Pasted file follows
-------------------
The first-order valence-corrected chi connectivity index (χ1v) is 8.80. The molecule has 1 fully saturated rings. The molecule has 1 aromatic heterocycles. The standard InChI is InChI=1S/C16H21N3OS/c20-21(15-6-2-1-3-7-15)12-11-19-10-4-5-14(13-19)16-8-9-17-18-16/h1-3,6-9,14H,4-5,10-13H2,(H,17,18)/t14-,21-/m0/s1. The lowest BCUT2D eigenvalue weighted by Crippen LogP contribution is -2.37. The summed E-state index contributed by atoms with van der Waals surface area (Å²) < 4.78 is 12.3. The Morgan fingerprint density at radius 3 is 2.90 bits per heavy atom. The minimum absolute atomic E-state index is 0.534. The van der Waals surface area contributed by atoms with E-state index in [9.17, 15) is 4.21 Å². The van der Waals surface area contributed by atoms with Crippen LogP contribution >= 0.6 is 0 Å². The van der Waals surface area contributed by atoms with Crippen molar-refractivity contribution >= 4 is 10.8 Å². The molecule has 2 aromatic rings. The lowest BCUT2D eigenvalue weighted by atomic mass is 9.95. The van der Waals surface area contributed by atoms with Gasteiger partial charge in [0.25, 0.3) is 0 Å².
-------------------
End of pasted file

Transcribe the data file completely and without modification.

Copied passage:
The first-order valence-corrected chi connectivity index (χ1v) is 8.80. The molecule has 1 fully saturated rings. The molecule has 1 aromatic heterocycles. The standard InChI is InChI=1S/C16H21N3OS/c20-21(15-6-2-1-3-7-15)12-11-19-10-4-5-14(13-19)16-8-9-17-18-16/h1-3,6-9,14H,4-5,10-13H2,(H,17,18)/t14-,21-/m0/s1. The lowest BCUT2D eigenvalue weighted by Crippen LogP contribution is -2.37. The summed E-state index contributed by atoms with van der Waals surface area (Å²) < 4.78 is 12.3. The Morgan fingerprint density at radius 3 is 2.90 bits per heavy atom. The minimum absolute atomic E-state index is 0.534. The van der Waals surface area contributed by atoms with E-state index in [9.17, 15) is 4.21 Å². The van der Waals surface area contributed by atoms with Crippen LogP contribution >= 0.6 is 0 Å². The van der Waals surface area contributed by atoms with Crippen molar-refractivity contribution >= 4 is 10.8 Å². The molecule has 2 aromatic rings. The lowest BCUT2D eigenvalue weighted by atomic mass is 9.95. The van der Waals surface area contributed by atoms with Gasteiger partial charge in [0.25, 0.3) is 0 Å².